PED rulemaking committee awaits FAA response on portable electronic devices

Seattle
Source: Flightglobal.com
This story is sourced from Flightglobal.com

A rulemaking committee focusing on providing guidance for the expanded use of portable electronic devices in flight is awaiting a response from the Federal Aviation Administration after submitting a final report on 30 September.

The report from the group, known as the Portable Electronic Devices Aviation Rulemaking Committee (PED ARC), is understood to include recommendations for expanding use of the devices during more phases of flight, including take-off and landing.

“If the FAA accepts what the ARC is recommending, [it will mean] that you will be able to use your PEDs gate-to-gate, any time as a passenger,” says Jamie Lutkus, certification manager at Armstrong Aerospace while speaking on a panel at the Seating and IFE Integration Symposium in Seattle on 1 October. The Illinois-based firm specialises in testing aerospace components and has worked with several members of rulemaking committee on various projects.

The FAA has been expected to comment on the committee’s recommendations this week, but the timeline is now unclear in light of the US government shutdown due to an impasse in Congress to pass a new federal budget.

“Our report just went to the FAA yesterday, and now, of course you know they’re furloughed today. So we don’t know what’s going to happen, or when it’s going to happen,” says Rich Salter, chief technical officer of inflight entertainment provider Lumexis and a member of the rulemaking committee, during the interiors panel.

Most members of the panel have declined to disclose the specific recommendations until the FAA gives a public statement, however the Consumer Electronics Association – a member of the ARC — issued a public statement urging the FAA to accept recommendations that would allow passengers to use electronic devices like e-readers and tablets at any altitude “with limited exceptions” if the aircraft have been shown to be “resilient” to radio interference.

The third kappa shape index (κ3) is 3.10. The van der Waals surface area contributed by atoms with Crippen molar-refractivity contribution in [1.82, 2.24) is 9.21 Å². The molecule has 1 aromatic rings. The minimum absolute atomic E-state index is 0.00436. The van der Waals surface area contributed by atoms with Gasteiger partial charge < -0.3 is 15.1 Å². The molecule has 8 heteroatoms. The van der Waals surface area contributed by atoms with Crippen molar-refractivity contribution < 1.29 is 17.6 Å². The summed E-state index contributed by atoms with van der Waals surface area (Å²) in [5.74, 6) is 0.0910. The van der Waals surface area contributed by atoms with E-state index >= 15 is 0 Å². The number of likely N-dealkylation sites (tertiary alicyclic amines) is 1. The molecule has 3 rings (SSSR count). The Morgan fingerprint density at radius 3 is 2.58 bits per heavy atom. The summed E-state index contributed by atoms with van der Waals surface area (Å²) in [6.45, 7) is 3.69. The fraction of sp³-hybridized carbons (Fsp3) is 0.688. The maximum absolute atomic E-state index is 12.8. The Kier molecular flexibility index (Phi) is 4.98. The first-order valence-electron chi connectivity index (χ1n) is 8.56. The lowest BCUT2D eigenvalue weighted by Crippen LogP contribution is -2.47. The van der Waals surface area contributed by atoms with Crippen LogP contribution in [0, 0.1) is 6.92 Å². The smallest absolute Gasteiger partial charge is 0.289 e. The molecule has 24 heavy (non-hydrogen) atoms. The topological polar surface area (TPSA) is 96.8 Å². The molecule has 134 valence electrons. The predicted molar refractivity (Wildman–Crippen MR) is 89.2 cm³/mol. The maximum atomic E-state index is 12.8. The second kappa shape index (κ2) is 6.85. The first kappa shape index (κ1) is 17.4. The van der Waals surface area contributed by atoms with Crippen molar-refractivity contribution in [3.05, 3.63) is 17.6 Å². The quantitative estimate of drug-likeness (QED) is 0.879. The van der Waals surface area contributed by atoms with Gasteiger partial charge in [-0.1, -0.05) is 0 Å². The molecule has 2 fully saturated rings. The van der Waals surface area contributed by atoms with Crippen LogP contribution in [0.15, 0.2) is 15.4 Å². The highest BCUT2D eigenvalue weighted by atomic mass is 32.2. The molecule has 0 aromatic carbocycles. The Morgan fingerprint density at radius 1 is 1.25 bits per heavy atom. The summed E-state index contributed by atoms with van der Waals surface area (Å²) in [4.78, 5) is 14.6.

Now that the recommendations have been submitted, it is up to the FAA to determine how to use them in updated guidance for airline policies, says Doug Johnson, vice-president of technology policy at CEA and representative for the company on the ARC.

“We now urge the FAA’s immediate review, consideration and pursuit of the advisory committee’s recommendations,” says Johnson in a statement. “We understand the ARC’s recommendations are solely for the FAA’s consideration, and until the FAA issues additional guidance implemented by airlines, current practices remain unchanged.”

While airlines are technically responsible for implementing and enforcing their own policies for using PEDs in a way that does not interfere with aircraft systems, an FAA advisory circular that limits use of PEDs until the aircraft reaches 10,000ft (3,048m) has become a widespread policy among the operators. Additionally, airlines are required to comply with a Federal Communications Commission (FCC) regulation that disallows passengers from activating their mobile phones’ 800Mhz frequency in flight.

The FAA first announced it would form the ARC in August 2012 to make recommendations about expanding the use of PEDs throughout all phases of flight. The committee was officially established in January and includes representatives from the FAA, the European Aviation Safety Agency, the US Transportation Security Administration, the Air Line Pilots Association, the Federal Communications Commission, airlines like JetBlue Airways and Delta Air Lines and suppliers like Rockwell Collins and Thales.

The group was originally scheduled to complete talks by the end of July, but members requested more time to further address some topics, including creating guidance materials for airlines to perform a safety risk assessment against critical flight systems, as well as drafting materials to help operators create policies for stowing PEDs if the regulations are relaxed and allow PED use throughout flight.